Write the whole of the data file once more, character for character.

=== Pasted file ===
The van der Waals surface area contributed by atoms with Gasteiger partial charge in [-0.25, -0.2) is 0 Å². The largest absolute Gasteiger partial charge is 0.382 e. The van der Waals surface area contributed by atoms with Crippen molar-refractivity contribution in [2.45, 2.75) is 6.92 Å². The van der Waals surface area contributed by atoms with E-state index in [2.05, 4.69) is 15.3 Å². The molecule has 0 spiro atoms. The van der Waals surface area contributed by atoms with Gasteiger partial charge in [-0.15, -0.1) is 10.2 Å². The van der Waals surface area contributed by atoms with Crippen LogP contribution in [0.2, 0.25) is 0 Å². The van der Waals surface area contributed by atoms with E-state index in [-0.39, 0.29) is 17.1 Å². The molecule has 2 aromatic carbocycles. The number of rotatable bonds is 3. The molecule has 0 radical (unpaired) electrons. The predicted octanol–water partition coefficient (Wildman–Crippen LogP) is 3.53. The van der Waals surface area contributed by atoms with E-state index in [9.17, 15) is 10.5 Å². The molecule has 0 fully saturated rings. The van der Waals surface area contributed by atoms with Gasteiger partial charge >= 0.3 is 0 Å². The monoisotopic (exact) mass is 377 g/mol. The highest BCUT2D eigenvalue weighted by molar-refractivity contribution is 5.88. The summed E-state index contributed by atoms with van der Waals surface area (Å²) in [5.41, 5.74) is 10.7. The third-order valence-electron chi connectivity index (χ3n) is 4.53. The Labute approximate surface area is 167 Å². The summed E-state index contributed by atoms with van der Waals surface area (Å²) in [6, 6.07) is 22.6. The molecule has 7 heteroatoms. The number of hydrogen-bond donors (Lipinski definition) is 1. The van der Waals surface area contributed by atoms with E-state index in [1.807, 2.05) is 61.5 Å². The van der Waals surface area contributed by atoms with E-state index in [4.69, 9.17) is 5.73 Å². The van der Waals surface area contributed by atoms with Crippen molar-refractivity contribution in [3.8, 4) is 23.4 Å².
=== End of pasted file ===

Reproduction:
The van der Waals surface area contributed by atoms with Gasteiger partial charge in [-0.25, -0.2) is 0 Å². The largest absolute Gasteiger partial charge is 0.382 e. The van der Waals surface area contributed by atoms with Crippen molar-refractivity contribution in [2.45, 2.75) is 6.92 Å². The van der Waals surface area contributed by atoms with E-state index in [2.05, 4.69) is 15.3 Å². The molecule has 0 spiro atoms. The van der Waals surface area contributed by atoms with Gasteiger partial charge in [-0.15, -0.1) is 10.2 Å². The van der Waals surface area contributed by atoms with Crippen LogP contribution in [0.2, 0.25) is 0 Å². The van der Waals surface area contributed by atoms with E-state index in [-0.39, 0.29) is 17.1 Å². The molecule has 2 aromatic carbocycles. The number of rotatable bonds is 3. The molecule has 0 radical (unpaired) electrons. The predicted octanol–water partition coefficient (Wildman–Crippen LogP) is 3.53. The van der Waals surface area contributed by atoms with E-state index in [9.17, 15) is 10.5 Å². The molecule has 0 fully saturated rings. The van der Waals surface area contributed by atoms with Gasteiger partial charge >= 0.3 is 0 Å². The monoisotopic (exact) mass is 377 g/mol. The highest BCUT2D eigenvalue weighted by molar-refractivity contribution is 5.88. The summed E-state index contributed by atoms with van der Waals surface area (Å²) in [5.41, 5.74) is 10.7. The third-order valence-electron chi connectivity index (χ3n) is 4.53. The Labute approximate surface area is 167 Å². The summed E-state index contributed by atoms with van der Waals surface area (Å²) in [6, 6.07) is 22.6. The molecule has 7 heteroatoms. The number of hydrogen-bond donors (Lipinski definition) is 1. The van der Waals surface area contributed by atoms with E-state index in [1.807, 2.05) is 61.5 Å². The van der Waals surface area contributed by atoms with E-state index in [4.69, 9.17) is 5.73 Å². The van der Waals surface area contributed by atoms with Crippen molar-refractivity contribution in [3.8, 4) is 23.4 Å².